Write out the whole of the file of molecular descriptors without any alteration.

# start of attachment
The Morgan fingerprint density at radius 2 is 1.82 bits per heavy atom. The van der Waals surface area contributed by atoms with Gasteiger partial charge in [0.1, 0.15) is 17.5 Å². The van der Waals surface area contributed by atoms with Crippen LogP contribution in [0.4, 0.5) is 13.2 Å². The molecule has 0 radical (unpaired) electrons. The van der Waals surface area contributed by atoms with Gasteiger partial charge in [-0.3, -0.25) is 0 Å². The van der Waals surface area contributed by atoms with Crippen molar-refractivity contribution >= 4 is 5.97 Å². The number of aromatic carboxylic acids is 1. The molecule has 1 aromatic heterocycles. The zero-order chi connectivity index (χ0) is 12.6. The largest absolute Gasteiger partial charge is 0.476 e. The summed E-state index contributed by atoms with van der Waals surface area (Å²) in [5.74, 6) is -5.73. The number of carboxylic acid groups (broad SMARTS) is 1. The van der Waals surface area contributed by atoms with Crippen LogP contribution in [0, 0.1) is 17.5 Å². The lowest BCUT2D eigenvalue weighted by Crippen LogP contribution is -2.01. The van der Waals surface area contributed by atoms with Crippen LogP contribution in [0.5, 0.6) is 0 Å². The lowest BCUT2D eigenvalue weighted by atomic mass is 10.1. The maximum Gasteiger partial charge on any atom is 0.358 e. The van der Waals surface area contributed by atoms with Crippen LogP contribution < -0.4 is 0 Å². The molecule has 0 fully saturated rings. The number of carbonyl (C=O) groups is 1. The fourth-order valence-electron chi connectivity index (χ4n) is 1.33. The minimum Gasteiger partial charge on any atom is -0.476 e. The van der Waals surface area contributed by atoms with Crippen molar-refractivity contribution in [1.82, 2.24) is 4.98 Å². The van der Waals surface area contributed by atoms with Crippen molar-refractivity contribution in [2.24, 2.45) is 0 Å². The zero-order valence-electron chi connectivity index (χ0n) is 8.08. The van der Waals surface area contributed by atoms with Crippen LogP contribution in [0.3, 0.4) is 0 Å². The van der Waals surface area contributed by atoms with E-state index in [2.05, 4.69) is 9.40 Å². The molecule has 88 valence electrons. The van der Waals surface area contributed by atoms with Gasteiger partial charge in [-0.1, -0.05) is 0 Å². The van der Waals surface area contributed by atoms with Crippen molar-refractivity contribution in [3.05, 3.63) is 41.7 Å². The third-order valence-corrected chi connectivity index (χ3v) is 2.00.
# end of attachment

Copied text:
The Morgan fingerprint density at radius 2 is 1.82 bits per heavy atom. The van der Waals surface area contributed by atoms with Gasteiger partial charge in [0.1, 0.15) is 17.5 Å². The van der Waals surface area contributed by atoms with Crippen LogP contribution in [0.4, 0.5) is 13.2 Å². The molecule has 0 radical (unpaired) electrons. The van der Waals surface area contributed by atoms with Gasteiger partial charge in [-0.3, -0.25) is 0 Å². The van der Waals surface area contributed by atoms with Crippen molar-refractivity contribution >= 4 is 5.97 Å². The number of aromatic carboxylic acids is 1. The molecule has 1 aromatic heterocycles. The zero-order chi connectivity index (χ0) is 12.6. The largest absolute Gasteiger partial charge is 0.476 e. The summed E-state index contributed by atoms with van der Waals surface area (Å²) in [5.74, 6) is -5.73. The number of carboxylic acid groups (broad SMARTS) is 1. The van der Waals surface area contributed by atoms with Crippen LogP contribution in [0, 0.1) is 17.5 Å². The lowest BCUT2D eigenvalue weighted by Crippen LogP contribution is -2.01. The van der Waals surface area contributed by atoms with Crippen LogP contribution in [0.5, 0.6) is 0 Å². The lowest BCUT2D eigenvalue weighted by atomic mass is 10.1. The maximum Gasteiger partial charge on any atom is 0.358 e. The van der Waals surface area contributed by atoms with Crippen LogP contribution < -0.4 is 0 Å². The molecule has 0 fully saturated rings. The number of carbonyl (C=O) groups is 1. The fourth-order valence-electron chi connectivity index (χ4n) is 1.33. The minimum Gasteiger partial charge on any atom is -0.476 e. The van der Waals surface area contributed by atoms with Crippen molar-refractivity contribution in [1.82, 2.24) is 4.98 Å². The van der Waals surface area contributed by atoms with Crippen molar-refractivity contribution in [2.24, 2.45) is 0 Å². The zero-order valence-electron chi connectivity index (χ0n) is 8.08. The van der Waals surface area contributed by atoms with Crippen LogP contribution in [0.3, 0.4) is 0 Å². The van der Waals surface area contributed by atoms with E-state index in [2.05, 4.69) is 9.40 Å². The molecule has 88 valence electrons. The van der Waals surface area contributed by atoms with Gasteiger partial charge in [-0.1, -0.05) is 0 Å². The van der Waals surface area contributed by atoms with Crippen molar-refractivity contribution in [3.05, 3.63) is 41.7 Å². The third-order valence-corrected chi connectivity index (χ3v) is 2.00.